Upload Опубликованный материал нарушает ваши авторские права? Сообщите нам.
Вуз: Предмет: Файл:
28. Set phrases and language creativity.doc
34.82 Кб

Set phrases and language creativity.

The chief focus of previous chapters has been the meaning of single words, whether simple (like book) or complex (like bookish or bookseller). But lexical meaning is not only expressed by single words. It is also conveyed by well-established combinations of words-by set phrases. All phrases are of course made up of two or more words, but those we are now concerned with are not the kind that are put together to fit the needs of the moment, for example, our striped wallpaper, his purple shirt, or her weekend job, but the sort that are repeated and, through constant repetition, stored in our memories as more or less frozen units, for instance, a shrinking violet, pass the buck, gain entry, a narrow escape. So we are entering not so much the field of lexical creativity as the domain of the ready-made.

Which means that we are faced with a difficulty. If our concern is chiefly with phrases that are memorized as wholes, how can they be said to relate to semantics? The answer can be found in two crucial points of contact between semantics and the study of phrases (phraseology). The first is that while set phrases form a separate part of the lexicon (and in fact have specialized dictionaries devoted to them) there are, between words on the one hand, and phrases on the other, many individual connections of the kind we described in the previous chapter as 'meaningful relations'. So, for example, in focus has as its synonyms sharp and clear, while in the open has as its one-word equivalents revealed or disclosed. And just as fashionable is the synonym of in fashion, so unfashionable (the opposite of fashionable, of course) is the synonym of out of fashion. Such meaningful linkages between words and set phrases are commonplace.

A second point of contact between phraseology and lexical semantics concerns the way that phrases with literal meanings develop into idioms. As we saw in Chapter 3, a device commonly used in developing new word-meanings is metaphor. The meanings of a great many phrases evolve in the same way, except that here the whole expression is involved. Take the phrase play one's cards right: to a card-player, this means 'to play one's cards appropriately, to the best advantage'. But by a metaphorical shift it has come to mean 'make the best use of one's assets and opportunities' generally. The literal phrase has become an idiom. When the verb play, incidentally, or the noun card, have to do with card games, there is an array of phrases with developed figurative senses: play one's trump card, for instance, play one's cards close to one's chest, and not be playing with a full deck (a US equivalent of not having all one's marbles.)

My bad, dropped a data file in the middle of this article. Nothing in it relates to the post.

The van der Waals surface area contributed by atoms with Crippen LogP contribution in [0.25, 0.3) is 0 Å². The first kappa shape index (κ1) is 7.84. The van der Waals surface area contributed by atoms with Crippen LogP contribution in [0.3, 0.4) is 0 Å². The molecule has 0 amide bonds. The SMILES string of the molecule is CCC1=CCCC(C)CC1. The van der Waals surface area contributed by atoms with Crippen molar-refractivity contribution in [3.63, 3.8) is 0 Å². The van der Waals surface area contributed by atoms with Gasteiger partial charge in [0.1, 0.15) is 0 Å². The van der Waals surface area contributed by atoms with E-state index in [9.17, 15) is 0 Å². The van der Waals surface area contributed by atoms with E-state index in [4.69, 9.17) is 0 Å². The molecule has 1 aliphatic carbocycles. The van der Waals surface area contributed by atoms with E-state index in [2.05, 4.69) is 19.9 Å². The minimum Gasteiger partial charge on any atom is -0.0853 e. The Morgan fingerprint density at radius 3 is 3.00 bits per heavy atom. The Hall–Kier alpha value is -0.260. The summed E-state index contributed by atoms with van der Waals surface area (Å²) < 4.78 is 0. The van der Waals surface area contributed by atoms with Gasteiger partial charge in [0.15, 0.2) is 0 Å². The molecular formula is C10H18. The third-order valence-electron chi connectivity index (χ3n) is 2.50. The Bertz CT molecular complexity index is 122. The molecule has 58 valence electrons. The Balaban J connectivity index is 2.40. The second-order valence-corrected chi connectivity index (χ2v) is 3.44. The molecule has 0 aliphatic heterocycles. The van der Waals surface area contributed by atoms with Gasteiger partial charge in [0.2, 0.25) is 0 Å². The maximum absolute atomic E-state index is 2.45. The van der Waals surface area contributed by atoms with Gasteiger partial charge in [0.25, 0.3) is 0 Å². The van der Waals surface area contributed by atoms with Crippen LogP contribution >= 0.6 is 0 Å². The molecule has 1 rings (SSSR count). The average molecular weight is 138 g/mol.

Set phrases and set sentences

To carry the discussion a stage further, it will be helpful to set up a simple framework to account for the various types of set expression found in the language. Despite differences over terminology, specialists broadly agree in recognizing a basic division between 'set phrases' which have just been briefly introduced, and which are divided into collocations and idioms, and set sentences, which can be divided into a number of traditional categories, typically of sentence length, including proverbs (make the punishment fit the crime), catchphrases (round up the usual suspects), and slogans (Heineken refreshes the parts other beers cannot reach).

Set phrases and set sentences differ not only because the latter are potentially longer and more complex – look again at the examples just given and compare turn up the heat (idiom) and if you can't stand the heat, get out of the kitchen (catchphrase) – but because they have different uses and convey different kinds of meanings. Set phrases are word-combinations, more or less fixed in form, that function as parts of simple sentences, as can be seen from: a sacred cow, a noun phrase that can function as a subject or object; on the loose, a prepositional phrase that can be an adverbial; and rush one's fences, which fits a verb + object-noun pattern. Set sentences, by contrast, have meanings that largely reflect the way they function, as wholes, in spoken or written communication. The advertising slogan all we do is drive by you, for instance, combines two claims – that we make the car you drive, and that we are always motivated by our customers’ wishes – in a succinct and witty form. But the range of sentence categories we regularly use goes to convey a speaker’s reactions to other people and their messages, which include Are you with me?, You know what I mean, and You must be joking! These are called speech formulae, or ‘gambits’.

Тут вы можете оставить комментарий к выбранному абзацу или сообщить об ошибке.

Оставленные комментарии видны всем.